It used to be that four or five patients would die in a room by themselves each month at the University of Utah Hospital.
Sometimes they were homeless. Sometimes they were estranged from family or had outlived all their closest relatives. Sometimes their family and friends couldn’t reach Utah in time.
U. nurse case manager Jim Geiermann had seen it over and over: “You go into a patient’s room, and they’re all by themselves.”
They won’t be anymore.
A newly formed volunteer group at the east Salt Lake City hospital aims to give those people an around-the-clock companion in their final day or two of life. On a recent evening, Geiermann and about 20 others, many of them hospital employees and medical students, met in the hospital’s Serenity Room to learn how to take part in the program called No One Dies Alone (NODA).
It takes a rotating cast of volunteers willing to carve out three hours of their days — or skip some sleep — to sit with someone who is near death. They hold the dying person’s hand and read to them. They talk about their lives or play music.
Often, the patient is in no shape to respond. But at least, volunteers said, someone is present for those final moments.
“You’re not their nurse. You’re not their doctor. You’re not anybody else — you’re just there for them,” Heather Smith, a social worker, told attendees.
The idea for NODA began with Sandra Clarke, a nurse in Eugene, Ore. She was making her rounds during a night shift when she came upon a man with a “do not resuscitate” order. She could tell he was close to death.
“He could barely speak, and he said, ‘Will you stay with me?’ ” Clarke recalled in an interview years later. “And I said, ‘Well, I can’t right now. I’ve got to see my other patients first. But as soon as I get done, I’ll come back and be with you.’ ”
By the time Clarke returned to his room, the man was dead — with an arm outstretched, as if reaching for someone.
“The sense of frustration and anger was overwhelming,” Clarke recalled. “He had a simple wish that was easily granted, and I couldn’t do it.
“From that moment on,” she said, “it became something important for me — to find a way we could be with patients at the end of life.”
The NODA volunteer organization formed in 2001 and has since spread to hospitals around the country, and even to Singapore.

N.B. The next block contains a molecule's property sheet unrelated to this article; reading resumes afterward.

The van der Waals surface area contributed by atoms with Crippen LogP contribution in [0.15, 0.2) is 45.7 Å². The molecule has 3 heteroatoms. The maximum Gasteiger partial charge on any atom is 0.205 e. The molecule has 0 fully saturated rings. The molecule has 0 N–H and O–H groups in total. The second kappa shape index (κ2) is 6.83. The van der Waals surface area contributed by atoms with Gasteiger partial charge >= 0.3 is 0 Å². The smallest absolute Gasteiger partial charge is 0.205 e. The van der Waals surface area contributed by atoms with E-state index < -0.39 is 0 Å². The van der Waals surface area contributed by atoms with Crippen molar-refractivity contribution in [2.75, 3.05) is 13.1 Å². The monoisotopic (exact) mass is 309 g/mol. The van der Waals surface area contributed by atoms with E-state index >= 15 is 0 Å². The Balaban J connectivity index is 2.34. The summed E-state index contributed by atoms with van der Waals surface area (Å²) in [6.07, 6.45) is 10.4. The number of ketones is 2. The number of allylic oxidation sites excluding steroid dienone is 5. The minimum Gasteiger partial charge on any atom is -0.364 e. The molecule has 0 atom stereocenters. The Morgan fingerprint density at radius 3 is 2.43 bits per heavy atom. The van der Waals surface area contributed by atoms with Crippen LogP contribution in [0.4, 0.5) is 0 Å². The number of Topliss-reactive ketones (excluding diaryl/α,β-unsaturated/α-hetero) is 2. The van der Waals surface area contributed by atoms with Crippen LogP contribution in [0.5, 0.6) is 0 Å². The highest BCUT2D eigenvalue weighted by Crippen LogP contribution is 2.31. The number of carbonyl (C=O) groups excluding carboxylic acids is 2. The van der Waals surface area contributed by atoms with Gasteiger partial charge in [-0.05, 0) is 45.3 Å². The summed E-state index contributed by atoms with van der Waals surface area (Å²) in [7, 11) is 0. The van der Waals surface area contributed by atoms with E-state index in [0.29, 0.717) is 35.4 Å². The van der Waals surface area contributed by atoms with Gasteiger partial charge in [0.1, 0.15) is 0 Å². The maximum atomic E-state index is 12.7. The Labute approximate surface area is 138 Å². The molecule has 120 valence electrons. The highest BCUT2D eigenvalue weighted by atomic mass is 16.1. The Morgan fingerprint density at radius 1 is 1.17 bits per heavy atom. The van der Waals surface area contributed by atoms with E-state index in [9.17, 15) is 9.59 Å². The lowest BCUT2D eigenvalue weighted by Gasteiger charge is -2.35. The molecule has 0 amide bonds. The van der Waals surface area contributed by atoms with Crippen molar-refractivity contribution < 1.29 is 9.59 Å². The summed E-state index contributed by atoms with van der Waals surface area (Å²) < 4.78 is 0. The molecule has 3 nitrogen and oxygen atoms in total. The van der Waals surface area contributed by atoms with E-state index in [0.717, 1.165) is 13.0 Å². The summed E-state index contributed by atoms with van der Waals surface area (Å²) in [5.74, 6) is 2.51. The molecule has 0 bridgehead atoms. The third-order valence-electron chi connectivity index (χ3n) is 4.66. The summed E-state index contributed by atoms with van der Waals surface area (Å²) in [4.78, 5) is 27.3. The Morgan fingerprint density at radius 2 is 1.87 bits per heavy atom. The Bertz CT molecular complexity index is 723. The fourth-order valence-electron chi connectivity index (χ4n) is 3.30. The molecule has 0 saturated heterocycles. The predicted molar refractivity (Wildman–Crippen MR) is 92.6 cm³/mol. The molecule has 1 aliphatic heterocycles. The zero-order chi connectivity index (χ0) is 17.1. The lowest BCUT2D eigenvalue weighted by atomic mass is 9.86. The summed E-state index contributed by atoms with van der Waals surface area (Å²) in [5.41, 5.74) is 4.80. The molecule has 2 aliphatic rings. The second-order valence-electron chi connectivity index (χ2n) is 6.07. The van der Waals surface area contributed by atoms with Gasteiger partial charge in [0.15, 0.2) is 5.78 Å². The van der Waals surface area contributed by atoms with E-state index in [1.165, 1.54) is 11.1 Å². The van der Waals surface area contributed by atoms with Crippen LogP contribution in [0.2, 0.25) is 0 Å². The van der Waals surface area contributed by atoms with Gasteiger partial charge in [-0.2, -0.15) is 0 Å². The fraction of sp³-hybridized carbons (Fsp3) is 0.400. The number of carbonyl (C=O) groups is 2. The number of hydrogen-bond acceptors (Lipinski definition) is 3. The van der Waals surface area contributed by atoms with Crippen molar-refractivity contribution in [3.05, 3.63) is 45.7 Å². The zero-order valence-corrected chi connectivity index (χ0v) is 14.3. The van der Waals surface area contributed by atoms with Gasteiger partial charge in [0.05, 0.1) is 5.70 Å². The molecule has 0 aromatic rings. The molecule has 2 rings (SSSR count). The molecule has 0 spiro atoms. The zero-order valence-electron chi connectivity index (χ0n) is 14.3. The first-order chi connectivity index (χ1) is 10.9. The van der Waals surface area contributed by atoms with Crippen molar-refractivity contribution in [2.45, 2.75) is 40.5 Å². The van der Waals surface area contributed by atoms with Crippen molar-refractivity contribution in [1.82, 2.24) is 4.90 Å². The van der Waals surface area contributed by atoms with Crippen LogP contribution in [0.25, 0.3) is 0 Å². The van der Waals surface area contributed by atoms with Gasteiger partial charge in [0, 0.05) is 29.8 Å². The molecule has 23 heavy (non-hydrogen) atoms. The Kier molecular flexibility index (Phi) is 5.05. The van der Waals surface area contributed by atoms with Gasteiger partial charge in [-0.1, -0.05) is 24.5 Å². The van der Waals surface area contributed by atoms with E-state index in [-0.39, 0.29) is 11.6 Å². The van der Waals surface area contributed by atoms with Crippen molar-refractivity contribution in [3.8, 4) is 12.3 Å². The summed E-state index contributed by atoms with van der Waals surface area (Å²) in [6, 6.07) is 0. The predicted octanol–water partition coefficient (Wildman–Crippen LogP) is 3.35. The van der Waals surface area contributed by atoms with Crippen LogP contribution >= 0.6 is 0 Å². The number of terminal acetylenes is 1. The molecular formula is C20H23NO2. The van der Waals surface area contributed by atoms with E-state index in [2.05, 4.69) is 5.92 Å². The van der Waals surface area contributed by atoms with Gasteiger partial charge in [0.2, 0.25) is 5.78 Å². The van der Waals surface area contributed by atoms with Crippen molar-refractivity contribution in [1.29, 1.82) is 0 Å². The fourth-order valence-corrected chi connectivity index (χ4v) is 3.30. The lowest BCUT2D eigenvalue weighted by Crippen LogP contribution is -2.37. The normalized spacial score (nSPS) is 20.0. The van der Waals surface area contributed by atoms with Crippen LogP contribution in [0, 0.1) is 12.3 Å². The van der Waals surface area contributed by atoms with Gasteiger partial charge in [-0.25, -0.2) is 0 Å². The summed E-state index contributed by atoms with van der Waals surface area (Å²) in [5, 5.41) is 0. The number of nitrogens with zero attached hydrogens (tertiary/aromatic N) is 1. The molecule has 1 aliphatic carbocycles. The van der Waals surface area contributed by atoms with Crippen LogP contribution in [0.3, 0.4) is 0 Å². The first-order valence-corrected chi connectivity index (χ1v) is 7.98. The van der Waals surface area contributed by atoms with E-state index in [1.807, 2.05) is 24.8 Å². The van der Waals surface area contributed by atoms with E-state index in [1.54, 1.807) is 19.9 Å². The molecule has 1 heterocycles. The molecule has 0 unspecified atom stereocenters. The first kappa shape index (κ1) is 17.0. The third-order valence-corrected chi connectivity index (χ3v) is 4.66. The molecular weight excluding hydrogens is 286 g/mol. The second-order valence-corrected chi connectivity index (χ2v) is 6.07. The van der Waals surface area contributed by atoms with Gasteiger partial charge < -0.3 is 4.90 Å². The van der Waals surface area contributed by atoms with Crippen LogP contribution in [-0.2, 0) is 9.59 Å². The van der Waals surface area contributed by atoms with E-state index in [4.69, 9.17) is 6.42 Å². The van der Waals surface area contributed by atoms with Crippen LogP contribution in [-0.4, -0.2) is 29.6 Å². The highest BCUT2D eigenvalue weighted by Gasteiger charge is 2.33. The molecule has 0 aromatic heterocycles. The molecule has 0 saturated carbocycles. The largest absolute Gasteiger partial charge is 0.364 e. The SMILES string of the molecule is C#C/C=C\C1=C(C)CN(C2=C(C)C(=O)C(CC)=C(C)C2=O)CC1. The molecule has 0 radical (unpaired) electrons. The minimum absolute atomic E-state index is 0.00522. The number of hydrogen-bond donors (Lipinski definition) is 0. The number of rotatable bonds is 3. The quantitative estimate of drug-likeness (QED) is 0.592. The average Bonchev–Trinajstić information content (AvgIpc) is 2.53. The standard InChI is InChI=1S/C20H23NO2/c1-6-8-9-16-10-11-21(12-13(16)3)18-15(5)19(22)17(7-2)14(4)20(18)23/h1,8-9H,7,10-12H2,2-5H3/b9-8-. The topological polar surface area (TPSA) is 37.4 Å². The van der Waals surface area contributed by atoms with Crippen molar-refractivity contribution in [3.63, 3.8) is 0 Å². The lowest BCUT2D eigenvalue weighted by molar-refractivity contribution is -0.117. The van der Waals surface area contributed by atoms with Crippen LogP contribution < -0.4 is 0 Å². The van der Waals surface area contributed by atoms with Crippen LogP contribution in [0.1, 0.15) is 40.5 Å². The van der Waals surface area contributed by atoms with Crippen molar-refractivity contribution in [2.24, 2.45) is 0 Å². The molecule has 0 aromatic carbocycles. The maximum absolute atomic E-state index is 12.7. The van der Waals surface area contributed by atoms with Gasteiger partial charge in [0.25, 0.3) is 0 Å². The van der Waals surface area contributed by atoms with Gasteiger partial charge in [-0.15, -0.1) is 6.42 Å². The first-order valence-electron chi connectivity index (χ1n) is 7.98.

At University Hospital, volunteers have been active for more than six months, managed in part out of the hospital’s social work and volunteer offices, and by Brian Zenger, a 25-year-old medicine and biomedical engineering graduate student at the U. He said the group recently received approval to expand to Huntsman Cancer Institute.
For those not in the medical field, Zenger said, there’s often a sense of shock — people actually die alone? — followed by a desire to help.
Nontheless, said Zenger, the group is constantly trying to attract volunteers. It currently has about 30, but organizers hope to expand those ranks to between 50 and 100 people to fill the three-hour shifts.
At the recent training, volunteers learned how to be “compassionate companions” during the 24- to 48-hour vigil — how to be present with the dying, but not overbearing. Volunteers are encouraged to offer some of their own personality. Spending time checking emails on a smartphone is frowned upon.
The first thing Zenger noticed on his initial vigil several months ago was how “unbelievably depressing” and sterile the hospital room felt. So he does his best to “screw it all up.” He fluffs up pillows, unfolds blankets, moves things around, turns down the lights. Sometimes, he’ll bring a philosophy book to read aloud.
“To me, it feels like it would be a very spiritual experience, as well as one of service,” said Lisa Browdy, a yoga teacher who attended one of the training sessions.
Browdy, 54, said she began to research issues surrounding death after a close friend died at a young age, and her mother-in-law suffered far too long before dying. She has discussed the process of dying extensively, but she said she’s never stayed with someone as they died.
“I don’t think it’ll freak me out,” Browdy said, “but one doesn’t know until one does it.”
Volunteers learn beforehand what they may witness. Breathing patterns may change; the patient’s eyes may appear glazed; the skin may turn dark as circulation withdraws, Smith, the social worker, told them.
If the dying person is conscious, he or she might speak to people who aren’t there. Patients may talk of “going home” or “waiting for the bus.” They sometimes mention moving toward a light.
“Dying is a journey that each one of us is called to take,” Smith said, reading from the NODA training book. “It is a journey into the ultimate unknown, one that no one else can take for us. It is mysterious for those who remain behind.
“Witnessing this intimate journey for another,” she added, “is sacred work that requires no more and no less than our presence.”